The result of the steps of FIG. 1 is a card module 11 having heat conductive leads 11 and conductive coating 15 on its top side. Thus, the primary heat transfer from heat generating components is conductive rather than by means of convection. Card module 11 has rails 13 along at least two sides, which serve the dual function of providing a heat sink, and of providing rigidity to card 10 to reduce the effects of stress. Card 10 rests on a shock absorbing layer 17 sandwiched between card 10 and a support plate 16, the latter further serving to further protect card 10 from the effects of mechanical stress.

FIG. 2 illustrates a housing 20, into which card module may be placed for further protection against mechanical stress. Card 10 has an edge connector 21, which extends past support plate 16 so that connector 21 may be inserted into appropriate electrical connections of a side panel 22 of housing 20. These connections are known in the art of printed circuit boards and are not shown in detail herein.

All elements of housing 20 are made from a rigid material, for the purpose of protecting card module 11 from shock. Some or all of the material from which housing 20 is made is also heat conducting to provide additional heat sinking functionality.

Additional side panels 22, but without electrical connections, may be included as part of housing 20. Typically, there will be four side panels 22, so that housing 20 encloses card module 11 all four of its sides. These additional side panels 22 could be spaced apart from top and bottom of card module 11 so as to isolate it from the effects of vibration and other mechanical stress. However, to firmly secure card module 11 within housing 20, and to enhance heat flow from rail 13 to housing 20, the side panel 22 at the edge of card module 11 opposing edge connector 21 could be attached to a rail 13 at that edge.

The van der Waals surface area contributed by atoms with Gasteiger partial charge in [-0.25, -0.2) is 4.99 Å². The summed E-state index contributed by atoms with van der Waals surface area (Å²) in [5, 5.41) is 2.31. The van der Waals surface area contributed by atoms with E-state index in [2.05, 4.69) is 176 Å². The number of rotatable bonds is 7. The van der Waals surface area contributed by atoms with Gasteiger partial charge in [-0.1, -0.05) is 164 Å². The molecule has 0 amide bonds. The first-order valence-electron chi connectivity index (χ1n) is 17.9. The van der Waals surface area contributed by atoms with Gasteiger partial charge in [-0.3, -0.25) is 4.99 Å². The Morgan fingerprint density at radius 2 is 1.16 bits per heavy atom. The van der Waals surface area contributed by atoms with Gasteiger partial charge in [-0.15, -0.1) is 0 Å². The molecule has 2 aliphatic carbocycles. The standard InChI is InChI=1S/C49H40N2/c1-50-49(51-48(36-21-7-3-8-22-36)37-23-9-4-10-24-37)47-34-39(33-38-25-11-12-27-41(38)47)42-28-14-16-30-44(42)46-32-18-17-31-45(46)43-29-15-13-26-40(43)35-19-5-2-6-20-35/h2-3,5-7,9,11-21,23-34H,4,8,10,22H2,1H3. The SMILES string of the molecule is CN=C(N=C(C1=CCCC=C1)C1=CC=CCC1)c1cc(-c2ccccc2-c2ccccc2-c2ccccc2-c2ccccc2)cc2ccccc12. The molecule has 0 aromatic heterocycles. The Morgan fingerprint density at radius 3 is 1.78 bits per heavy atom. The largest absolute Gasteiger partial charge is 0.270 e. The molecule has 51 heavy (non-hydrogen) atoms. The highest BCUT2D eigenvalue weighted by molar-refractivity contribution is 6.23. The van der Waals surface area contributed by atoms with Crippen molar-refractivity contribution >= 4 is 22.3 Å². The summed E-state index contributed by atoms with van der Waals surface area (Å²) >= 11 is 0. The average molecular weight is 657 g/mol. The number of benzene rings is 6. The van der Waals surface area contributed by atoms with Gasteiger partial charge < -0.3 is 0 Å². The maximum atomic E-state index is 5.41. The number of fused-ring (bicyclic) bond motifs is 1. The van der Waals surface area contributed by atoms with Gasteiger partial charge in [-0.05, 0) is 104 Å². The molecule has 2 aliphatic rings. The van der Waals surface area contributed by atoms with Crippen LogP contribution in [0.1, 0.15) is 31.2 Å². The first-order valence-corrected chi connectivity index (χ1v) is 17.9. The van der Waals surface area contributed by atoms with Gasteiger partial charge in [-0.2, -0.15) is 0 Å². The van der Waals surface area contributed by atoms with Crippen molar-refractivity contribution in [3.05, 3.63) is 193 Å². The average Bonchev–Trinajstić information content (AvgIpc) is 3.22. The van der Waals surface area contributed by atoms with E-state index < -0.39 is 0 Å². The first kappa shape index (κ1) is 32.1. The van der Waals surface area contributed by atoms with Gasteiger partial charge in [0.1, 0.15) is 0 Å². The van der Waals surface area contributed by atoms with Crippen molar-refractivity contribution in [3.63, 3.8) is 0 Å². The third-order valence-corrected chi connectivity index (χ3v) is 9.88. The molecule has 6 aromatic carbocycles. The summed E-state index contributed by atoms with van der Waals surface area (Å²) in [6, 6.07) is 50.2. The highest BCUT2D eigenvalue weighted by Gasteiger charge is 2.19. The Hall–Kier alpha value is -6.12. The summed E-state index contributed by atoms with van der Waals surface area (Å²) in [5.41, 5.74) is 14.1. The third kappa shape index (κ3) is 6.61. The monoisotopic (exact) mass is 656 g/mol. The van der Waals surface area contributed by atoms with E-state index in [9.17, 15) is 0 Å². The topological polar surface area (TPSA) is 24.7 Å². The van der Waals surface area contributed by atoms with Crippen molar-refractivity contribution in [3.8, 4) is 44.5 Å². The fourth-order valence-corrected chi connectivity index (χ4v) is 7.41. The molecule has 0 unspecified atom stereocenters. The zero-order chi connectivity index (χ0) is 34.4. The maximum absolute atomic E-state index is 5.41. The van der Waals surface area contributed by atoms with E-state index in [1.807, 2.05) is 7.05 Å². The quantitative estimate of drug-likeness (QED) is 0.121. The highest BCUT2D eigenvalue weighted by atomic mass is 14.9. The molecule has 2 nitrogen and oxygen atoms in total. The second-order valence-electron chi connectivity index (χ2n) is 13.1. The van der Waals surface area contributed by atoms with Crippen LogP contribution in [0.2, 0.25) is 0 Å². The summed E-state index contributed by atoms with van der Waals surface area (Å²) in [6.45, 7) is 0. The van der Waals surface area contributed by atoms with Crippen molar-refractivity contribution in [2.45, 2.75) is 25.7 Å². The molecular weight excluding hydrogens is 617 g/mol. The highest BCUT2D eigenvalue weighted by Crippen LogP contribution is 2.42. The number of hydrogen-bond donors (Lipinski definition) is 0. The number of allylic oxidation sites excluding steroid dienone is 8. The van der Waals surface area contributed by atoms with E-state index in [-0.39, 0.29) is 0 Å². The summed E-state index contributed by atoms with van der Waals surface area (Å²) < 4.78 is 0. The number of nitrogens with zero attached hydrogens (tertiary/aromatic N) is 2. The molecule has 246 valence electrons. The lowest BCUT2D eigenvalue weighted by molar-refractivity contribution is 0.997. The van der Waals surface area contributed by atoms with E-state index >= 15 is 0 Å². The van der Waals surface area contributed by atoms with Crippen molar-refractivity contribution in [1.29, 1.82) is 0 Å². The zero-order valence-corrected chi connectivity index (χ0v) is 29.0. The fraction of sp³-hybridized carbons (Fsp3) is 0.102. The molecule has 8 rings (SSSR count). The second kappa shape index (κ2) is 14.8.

In addition to side panels 22, housing 20 has a top plate 23 and a baseplate 24. These elements are attached to side panels 22. Like side panels 22, they may be spaced apart from card module 11 to isolate it from vibration. Together with side panels 22, they form a complete enclosure for card module 11.

In the preferred embodiment, at least one rail 13 is attached to a heat conductive inner surface of the base plate 24, top plate 23, or a side panel 22 to provide conductive heat flow from the interior to the exterior of the box. Although not explicitly shown, in the embodiment of FIG. 2, only one rail 13 (the rail 13 on the edge of card 10 opposing edge connector 21) is attached to housing 20.

FIG. 3 illustrates a module 11 having three rails 13, each attached to a side panel 22, top plate 23, or base plate 24. In this embodiment, two additional side panels 22 (not shown) are spaced from module 11.

Other Embodiments

Although the invention has been described with reference to specific embodiments, this description is not meant to be construed in a limiting sense. Various modifications of the disclosed embodiments, as well as alternative embodiments, will be apparent to persons skilled in the art. It is, therefore, contemplated that the appended claims will cover all modifications that fall within the true scope of the invention.

Claims (20)

What is claimed is: